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Mentoring and turnover intentions in public accounting firms: A research note

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  • Hall, Matthew
  • Smith, David

Abstract

Turnover in public accounting firms is a critically important issue as firms seek to retain quality accounting personnel in the face of skilled labour shortages. Mentoring is one initiative that has been suggested as a means of reducing the high costs associated with employee turnover. However, prior accounting research examining the association between mentoring and turnover intentions has produced mixed results, which may be due, at least in part, to difficulties in operationalizing the mentoring construct. Drawing on recent management literature regarding organizational turnover intentions, we challenge the conventional view that mentoring generally leads to reduced turnover intentions, by testing a theoretical model that posits that different functions of mentoring have differing effects on turnover intentions. Specifically, we argue that while the psychosocial support function of mentoring can serve to reduce public accountants' turnover intentions, the career development function of mentoring has the potential to increase turnover intentions. Results support this conclusion.

Suggested Citation

  • Hall, Matthew & Smith, David, 2009. "Mentoring and turnover intentions in public accounting firms: A research note," Accounting, Organizations and Society, Elsevier, vol. 34(6-7), pages 695-704, August.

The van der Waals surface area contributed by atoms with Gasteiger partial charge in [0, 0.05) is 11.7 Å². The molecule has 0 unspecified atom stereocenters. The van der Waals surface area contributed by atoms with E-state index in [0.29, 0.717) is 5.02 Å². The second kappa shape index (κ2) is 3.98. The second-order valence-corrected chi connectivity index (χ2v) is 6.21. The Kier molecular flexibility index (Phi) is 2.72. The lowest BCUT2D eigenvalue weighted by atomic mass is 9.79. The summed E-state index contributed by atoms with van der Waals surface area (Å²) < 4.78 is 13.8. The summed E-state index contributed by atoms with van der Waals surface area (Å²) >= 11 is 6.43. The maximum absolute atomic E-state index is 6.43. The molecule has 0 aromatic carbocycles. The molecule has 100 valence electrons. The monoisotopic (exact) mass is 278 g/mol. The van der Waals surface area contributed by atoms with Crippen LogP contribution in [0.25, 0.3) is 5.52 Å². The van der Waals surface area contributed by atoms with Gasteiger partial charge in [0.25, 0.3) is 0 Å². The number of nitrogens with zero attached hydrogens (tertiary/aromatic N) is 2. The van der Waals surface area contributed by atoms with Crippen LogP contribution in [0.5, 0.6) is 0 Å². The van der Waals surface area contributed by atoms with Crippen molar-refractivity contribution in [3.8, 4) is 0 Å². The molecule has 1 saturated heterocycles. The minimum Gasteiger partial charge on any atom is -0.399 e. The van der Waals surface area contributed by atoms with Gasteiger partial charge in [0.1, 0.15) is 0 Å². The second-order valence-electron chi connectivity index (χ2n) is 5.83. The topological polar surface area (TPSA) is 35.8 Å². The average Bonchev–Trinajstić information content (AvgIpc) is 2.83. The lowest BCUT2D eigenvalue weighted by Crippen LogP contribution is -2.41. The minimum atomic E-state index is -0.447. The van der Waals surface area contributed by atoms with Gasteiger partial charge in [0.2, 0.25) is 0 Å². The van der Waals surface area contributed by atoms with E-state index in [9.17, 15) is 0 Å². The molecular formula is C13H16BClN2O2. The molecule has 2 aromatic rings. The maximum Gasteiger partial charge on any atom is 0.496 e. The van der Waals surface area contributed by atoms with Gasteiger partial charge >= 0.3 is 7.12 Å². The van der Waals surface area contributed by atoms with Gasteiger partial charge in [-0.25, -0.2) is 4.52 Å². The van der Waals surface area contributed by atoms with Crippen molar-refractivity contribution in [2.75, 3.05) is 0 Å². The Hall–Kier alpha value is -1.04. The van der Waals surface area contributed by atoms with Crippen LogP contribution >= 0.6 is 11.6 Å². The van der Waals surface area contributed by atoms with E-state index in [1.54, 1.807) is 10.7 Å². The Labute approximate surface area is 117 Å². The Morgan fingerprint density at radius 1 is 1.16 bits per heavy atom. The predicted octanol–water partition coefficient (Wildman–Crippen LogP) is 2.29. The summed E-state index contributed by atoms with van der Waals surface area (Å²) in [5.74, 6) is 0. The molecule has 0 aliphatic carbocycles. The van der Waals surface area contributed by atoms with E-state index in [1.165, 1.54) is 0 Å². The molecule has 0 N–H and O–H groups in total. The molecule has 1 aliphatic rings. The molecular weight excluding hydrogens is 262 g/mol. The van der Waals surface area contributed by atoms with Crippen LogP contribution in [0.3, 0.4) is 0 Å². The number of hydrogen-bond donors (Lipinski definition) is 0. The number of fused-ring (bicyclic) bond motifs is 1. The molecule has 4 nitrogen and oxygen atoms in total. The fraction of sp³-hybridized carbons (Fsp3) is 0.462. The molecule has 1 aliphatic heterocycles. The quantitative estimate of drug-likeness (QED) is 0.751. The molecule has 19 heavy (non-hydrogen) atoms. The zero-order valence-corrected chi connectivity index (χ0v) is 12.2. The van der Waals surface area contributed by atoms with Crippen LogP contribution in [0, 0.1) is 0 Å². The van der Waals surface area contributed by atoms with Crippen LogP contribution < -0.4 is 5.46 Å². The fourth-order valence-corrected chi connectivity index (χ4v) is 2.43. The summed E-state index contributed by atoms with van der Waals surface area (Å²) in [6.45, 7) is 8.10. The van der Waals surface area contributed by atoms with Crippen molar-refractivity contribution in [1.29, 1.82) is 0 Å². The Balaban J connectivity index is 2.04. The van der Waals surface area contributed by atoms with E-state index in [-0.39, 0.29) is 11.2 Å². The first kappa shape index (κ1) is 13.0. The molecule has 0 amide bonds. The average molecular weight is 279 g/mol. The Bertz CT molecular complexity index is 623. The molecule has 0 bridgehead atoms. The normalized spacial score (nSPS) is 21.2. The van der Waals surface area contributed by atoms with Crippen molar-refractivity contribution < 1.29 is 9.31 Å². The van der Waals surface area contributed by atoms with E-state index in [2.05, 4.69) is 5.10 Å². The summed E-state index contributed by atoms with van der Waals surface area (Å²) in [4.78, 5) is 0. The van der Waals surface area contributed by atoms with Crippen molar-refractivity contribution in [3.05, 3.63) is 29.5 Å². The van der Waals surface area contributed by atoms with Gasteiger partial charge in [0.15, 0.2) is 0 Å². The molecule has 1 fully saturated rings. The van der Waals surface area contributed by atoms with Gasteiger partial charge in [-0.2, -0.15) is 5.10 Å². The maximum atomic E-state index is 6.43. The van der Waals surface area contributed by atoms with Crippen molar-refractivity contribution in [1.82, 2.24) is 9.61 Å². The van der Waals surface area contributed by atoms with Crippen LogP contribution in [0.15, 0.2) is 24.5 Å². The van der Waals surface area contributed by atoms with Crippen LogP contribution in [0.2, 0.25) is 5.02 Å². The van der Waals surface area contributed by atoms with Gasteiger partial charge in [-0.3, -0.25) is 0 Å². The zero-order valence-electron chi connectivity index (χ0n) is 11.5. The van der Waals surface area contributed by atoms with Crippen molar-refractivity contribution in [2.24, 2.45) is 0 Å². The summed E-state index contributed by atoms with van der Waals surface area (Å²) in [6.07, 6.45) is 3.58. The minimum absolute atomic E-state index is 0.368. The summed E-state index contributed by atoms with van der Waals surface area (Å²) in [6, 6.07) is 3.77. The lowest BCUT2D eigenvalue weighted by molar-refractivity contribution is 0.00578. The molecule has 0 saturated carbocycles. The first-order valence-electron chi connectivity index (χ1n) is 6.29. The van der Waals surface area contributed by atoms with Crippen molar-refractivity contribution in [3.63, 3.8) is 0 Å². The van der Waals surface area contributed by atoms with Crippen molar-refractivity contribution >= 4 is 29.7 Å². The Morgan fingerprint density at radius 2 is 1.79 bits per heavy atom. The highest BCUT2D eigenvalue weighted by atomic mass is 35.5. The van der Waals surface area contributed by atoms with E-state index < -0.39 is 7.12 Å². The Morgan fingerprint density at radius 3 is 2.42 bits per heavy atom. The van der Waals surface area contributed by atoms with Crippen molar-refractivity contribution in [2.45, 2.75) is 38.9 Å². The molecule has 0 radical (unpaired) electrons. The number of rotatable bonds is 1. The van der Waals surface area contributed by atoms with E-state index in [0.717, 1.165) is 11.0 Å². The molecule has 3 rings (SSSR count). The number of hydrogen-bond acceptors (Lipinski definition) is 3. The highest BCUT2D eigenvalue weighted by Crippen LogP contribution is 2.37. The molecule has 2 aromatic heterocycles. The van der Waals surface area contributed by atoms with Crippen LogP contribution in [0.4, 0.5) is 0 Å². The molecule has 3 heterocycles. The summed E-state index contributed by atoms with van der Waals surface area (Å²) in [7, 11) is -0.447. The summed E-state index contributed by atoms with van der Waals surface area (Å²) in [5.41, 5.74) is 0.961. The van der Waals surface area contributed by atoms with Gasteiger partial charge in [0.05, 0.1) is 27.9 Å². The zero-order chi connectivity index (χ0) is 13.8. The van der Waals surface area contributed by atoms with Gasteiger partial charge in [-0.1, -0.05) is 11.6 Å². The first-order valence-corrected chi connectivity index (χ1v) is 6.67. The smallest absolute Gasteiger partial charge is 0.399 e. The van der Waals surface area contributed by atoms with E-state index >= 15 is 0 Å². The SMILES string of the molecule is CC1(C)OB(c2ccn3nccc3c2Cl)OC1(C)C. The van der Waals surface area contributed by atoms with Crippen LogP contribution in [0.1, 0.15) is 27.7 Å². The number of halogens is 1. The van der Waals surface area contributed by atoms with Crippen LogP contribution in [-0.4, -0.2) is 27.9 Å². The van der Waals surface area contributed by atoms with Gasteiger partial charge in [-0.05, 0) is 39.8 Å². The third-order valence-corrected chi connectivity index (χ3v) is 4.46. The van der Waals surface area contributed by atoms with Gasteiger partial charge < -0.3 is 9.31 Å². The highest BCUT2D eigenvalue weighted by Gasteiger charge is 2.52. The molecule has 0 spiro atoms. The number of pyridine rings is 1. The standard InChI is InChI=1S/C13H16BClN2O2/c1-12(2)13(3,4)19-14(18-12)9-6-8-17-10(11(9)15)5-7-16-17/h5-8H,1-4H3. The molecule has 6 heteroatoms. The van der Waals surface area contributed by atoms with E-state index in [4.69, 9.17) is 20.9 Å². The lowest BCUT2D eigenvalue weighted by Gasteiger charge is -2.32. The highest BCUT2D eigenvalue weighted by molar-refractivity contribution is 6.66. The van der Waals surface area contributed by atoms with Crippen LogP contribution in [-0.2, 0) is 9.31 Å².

• Handle: RePEc:eee:aosoci:v:34:y:2009:i:6-7:p:695-704
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    References listed on IDEAS

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    1. Hall, Matthew, 2008. "The effect of comprehensive performance measurement systems on role clarity, psychological empowerment and managerial performance," Accounting, Organizations and Society, Elsevier, vol. 33(2-3), pages 141-163.
    2. Viator, Ralph E., 2001. "The association of formal and informal public accounting mentoring with role stress and related job outcomes," Accounting, Organizations and Society, Elsevier, vol. 26(1), pages 73-93, January.
    3. Shields, Michael D. & Deng, F. Johnny & Kato, Yutaka, 2000. "The design and effects of control systems: tests of direct- and indirect-effects models," Accounting, Organizations and Society, Elsevier, vol. 25(2), pages 185-202, February.
    4. Scandura, T. A. & Viator, R. E., 1994. "Mentoring in public accounting firms: An analysis of mentor-protege relationships, mentorship functions, and protege turnover intentions," Accounting, Organizations and Society, Elsevier, vol. 19(8), pages 717-734, November.
    5. Parker, Robert J. & Kohlmeyer, James III, 2005. "Organizational justice and turnover in public accounting firms: a research note," Accounting, Organizations and Society, Elsevier, vol. 30(4), pages 357-369, May.
    6. Viator, Ralph E. & Pasewark, William R., 2005. "Mentorship separation tension in the accounting profession: the consequences of delayed structural separation," Accounting, Organizations and Society, Elsevier, vol. 30(4), pages 371-387, May.
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    Cited by:

    1. repec:eee:joacli:v:37:y:2016:i:c:p:19-35 is not listed on IDEAS
    2. Donna Bobek & Amy Hageman & Robin Radtke, 2015. "The Influence of Roles and Organizational Fit on Accounting Professionals’ Perceptions of their Firms’ Ethical Environment," Journal of Business Ethics, Springer, vol. 126(1), pages 125-141, January.
    3. repec:eee:ijoais:v:12:y:2011:i:4:p:305-328 is not listed on IDEAS
    4. Hall, Matthew, 2011. "Do comprehensive performance measurement systems help or hinder managers' mental model development?," LSE Research Online Documents on Economics 36703, London School of Economics and Political Science, LSE Library.
    5. repec:eee:advacc:v:38:y:2017:i:c:p:63-74 is not listed on IDEAS

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